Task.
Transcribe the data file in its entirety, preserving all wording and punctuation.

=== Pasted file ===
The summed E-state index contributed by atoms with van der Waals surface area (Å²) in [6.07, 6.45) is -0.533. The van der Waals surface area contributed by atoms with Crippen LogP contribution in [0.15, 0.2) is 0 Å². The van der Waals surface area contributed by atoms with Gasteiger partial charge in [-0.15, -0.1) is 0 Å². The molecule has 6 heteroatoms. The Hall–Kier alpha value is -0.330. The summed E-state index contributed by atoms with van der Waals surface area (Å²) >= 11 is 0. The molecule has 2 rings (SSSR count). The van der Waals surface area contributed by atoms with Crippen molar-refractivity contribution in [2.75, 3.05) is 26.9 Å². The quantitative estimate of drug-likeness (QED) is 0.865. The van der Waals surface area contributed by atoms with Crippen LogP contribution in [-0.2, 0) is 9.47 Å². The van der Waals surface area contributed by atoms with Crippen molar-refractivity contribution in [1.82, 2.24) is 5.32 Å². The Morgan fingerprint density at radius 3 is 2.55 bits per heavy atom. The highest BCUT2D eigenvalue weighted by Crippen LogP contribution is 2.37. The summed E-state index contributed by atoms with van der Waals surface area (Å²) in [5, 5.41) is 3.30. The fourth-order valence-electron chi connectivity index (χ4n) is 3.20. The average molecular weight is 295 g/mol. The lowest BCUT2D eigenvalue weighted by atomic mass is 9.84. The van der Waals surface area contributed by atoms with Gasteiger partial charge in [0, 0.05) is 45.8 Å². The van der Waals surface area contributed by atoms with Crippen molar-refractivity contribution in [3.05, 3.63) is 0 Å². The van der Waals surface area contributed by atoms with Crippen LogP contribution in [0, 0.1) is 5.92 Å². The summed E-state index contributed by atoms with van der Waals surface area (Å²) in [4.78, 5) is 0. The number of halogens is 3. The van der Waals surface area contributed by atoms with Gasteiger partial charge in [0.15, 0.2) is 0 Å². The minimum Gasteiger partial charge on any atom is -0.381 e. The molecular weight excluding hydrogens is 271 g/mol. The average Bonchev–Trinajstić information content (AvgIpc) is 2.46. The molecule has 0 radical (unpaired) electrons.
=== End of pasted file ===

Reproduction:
The summed E-state index contributed by atoms with van der Waals surface area (Å²) in [6.07, 6.45) is -0.533. The van der Waals surface area contributed by atoms with Crippen LogP contribution in [0.15, 0.2) is 0 Å². The van der Waals surface area contributed by atoms with Gasteiger partial charge in [-0.15, -0.1) is 0 Å². The molecule has 6 heteroatoms. The Hall–Kier alpha value is -0.330. The summed E-state index contributed by atoms with van der Waals surface area (Å²) >= 11 is 0. The molecule has 2 rings (SSSR count). The van der Waals surface area contributed by atoms with Crippen molar-refractivity contribution in [2.75, 3.05) is 26.9 Å². The quantitative estimate of drug-likeness (QED) is 0.865. The van der Waals surface area contributed by atoms with Crippen LogP contribution in [-0.2, 0) is 9.47 Å². The van der Waals surface area contributed by atoms with Crippen molar-refractivity contribution in [1.82, 2.24) is 5.32 Å². The Morgan fingerprint density at radius 3 is 2.55 bits per heavy atom. The highest BCUT2D eigenvalue weighted by Crippen LogP contribution is 2.37. The summed E-state index contributed by atoms with van der Waals surface area (Å²) in [5, 5.41) is 3.30. The fourth-order valence-electron chi connectivity index (χ4n) is 3.20. The average molecular weight is 295 g/mol. The lowest BCUT2D eigenvalue weighted by atomic mass is 9.84. The van der Waals surface area contributed by atoms with Gasteiger partial charge in [0, 0.05) is 45.8 Å². The van der Waals surface area contributed by atoms with Crippen molar-refractivity contribution in [3.05, 3.63) is 0 Å². The van der Waals surface area contributed by atoms with Crippen LogP contribution in [0, 0.1) is 5.92 Å². The summed E-state index contributed by atoms with van der Waals surface area (Å²) in [4.78, 5) is 0. The number of halogens is 3. The van der Waals surface area contributed by atoms with Gasteiger partial charge in [0.15, 0.2) is 0 Å². The minimum Gasteiger partial charge on any atom is -0.381 e. The molecular weight excluding hydrogens is 271 g/mol. The average Bonchev–Trinajstić information content (AvgIpc) is 2.46. The molecule has 0 radical (unpaired) electrons.